Power transmission components — the mainstays of motion
Motion designs continually evolve but will always rely on mechanical devices … particularly where the drive of an electric motor engages a load to execute machine tasks. In fact, as the technical features in this 2019 Power Transmission Reference Guide explain, applications for mechanical motion components continue to proliferate as innovations make them increasingly effective.
There’s certainly increased demand for complete system solutions over components, which is changing the design of linear systems, actuators, and gearmotors … as well as subsystems such as conveyors and robotics. Consider the section on gearmotors in this Reference Guide. Here, manufacturers are predesigning more motors than ever with gearboxes. Such gearmotors are increasingly accurate as well … particularly those sporting planetary gearsets.
That’s thanks in part to how manufacturers are making gearing with the latest approaches in design, machining, and assembly. Check out the sections in this Reference Guide covering gears — including custom gear design, strainwave gearing, and planetary and other shaftmount sets. These articles detail how leading gear designs work.
Strain-wave gearing in particular continues to see expanded use in robotics applications. But even for other applications, software now helps engineers get design-specific gearing (and other power-transmission components) at lower cost than that of general-purpose offerings from just a decade ago.
In fact, today’s moving designs rely on an increasingly diverse array of mechanical components to protect expensive subsystems and change motion-system dynamics to simplify programming. These actuators, ballscrews, bearings, brakes, chains, collars, couplings, and linear slides and guides transmit power in ways that get higher performance than ever.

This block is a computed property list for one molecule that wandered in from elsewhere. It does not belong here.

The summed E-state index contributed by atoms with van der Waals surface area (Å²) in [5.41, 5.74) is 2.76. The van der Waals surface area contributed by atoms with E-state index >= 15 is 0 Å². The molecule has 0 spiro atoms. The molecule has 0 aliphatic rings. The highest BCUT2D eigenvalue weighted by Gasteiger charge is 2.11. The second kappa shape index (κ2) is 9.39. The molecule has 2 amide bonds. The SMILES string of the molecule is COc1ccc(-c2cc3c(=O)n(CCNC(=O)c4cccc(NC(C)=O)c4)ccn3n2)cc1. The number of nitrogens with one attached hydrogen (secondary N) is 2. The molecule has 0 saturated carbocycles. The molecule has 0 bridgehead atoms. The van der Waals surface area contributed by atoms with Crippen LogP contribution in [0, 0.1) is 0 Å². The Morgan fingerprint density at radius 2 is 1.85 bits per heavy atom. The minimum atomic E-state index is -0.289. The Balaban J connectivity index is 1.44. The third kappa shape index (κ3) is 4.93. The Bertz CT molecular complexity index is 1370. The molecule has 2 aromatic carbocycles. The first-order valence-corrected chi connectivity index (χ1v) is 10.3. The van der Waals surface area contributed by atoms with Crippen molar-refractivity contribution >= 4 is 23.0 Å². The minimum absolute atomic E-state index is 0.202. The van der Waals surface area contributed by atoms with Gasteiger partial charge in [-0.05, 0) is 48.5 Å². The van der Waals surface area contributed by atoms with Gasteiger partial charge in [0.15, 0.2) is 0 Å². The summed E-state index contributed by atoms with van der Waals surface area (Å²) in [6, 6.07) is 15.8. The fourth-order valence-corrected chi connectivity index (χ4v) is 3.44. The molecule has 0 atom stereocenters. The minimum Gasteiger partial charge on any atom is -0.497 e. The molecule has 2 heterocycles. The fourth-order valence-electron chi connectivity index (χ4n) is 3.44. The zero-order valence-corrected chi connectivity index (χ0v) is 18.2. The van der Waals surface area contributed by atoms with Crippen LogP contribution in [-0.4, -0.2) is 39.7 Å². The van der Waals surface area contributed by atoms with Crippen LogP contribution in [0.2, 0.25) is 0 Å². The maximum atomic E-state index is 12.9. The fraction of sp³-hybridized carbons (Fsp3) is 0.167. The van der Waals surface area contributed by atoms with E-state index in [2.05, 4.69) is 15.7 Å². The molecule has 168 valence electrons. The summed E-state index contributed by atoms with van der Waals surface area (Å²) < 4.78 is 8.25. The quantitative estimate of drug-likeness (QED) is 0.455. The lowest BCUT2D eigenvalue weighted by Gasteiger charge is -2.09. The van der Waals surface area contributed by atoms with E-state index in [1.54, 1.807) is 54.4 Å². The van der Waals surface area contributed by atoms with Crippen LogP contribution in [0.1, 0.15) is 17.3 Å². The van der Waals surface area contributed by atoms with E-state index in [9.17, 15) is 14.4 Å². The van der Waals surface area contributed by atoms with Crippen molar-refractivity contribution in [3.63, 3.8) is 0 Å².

So use this Reference Guide as a review of basic component functions or as an update on what’s new in power-transmission designs … and to get instructions on how to make the most of proliferating features to meet evolving motion-system requirements. Also count on us Design World editors to bring you technology updates and help you specify and integrate the right components.
We invite your feedback and requests for technical information. Email me at leitel@ wtwhmedia.com or tweet to @DW_LisaEitel, @ Linear_Motion and @Motion_Control. Connect with our Design World Network Facebook page at facebook.com/DesignWorldNetwork and let us know what designs you’re using or are looking to apply.
By the way … another brand-new option to get Design World’s technical information on power-transmission components organized in comprehensive libraries is to visit www.designworldonline.com/MC2.
MC2 — short for Motion Control Classroom — is a new online reference series for design engineers needing information about motion components and systems. Curated by Design World’s motion editorial team, each installment is a digital content hub with comprehensive background information, trends, typical and emerging applications, and FAQs on one motion technology.
The first May 2019 installment details linear guides and slide systems; check it out at the above URL and see what you think.
Also look out for the 2019 Motion Systems Handbook and 2019 Motion Casebook coming to you in August and November for complete coverage of electronic and programming technologies for motion designs, as well as real-world application examples and illustrations to inform your next build. Otherwise, the latest motion-technology announcements (as well as technical archives) can be found on our motion tips sites — motioncontroltips.com, linearmotiontips.com, sensortips.com, bearingtips.com, and couplingtips.com.
Lisa Eitel | Motion editor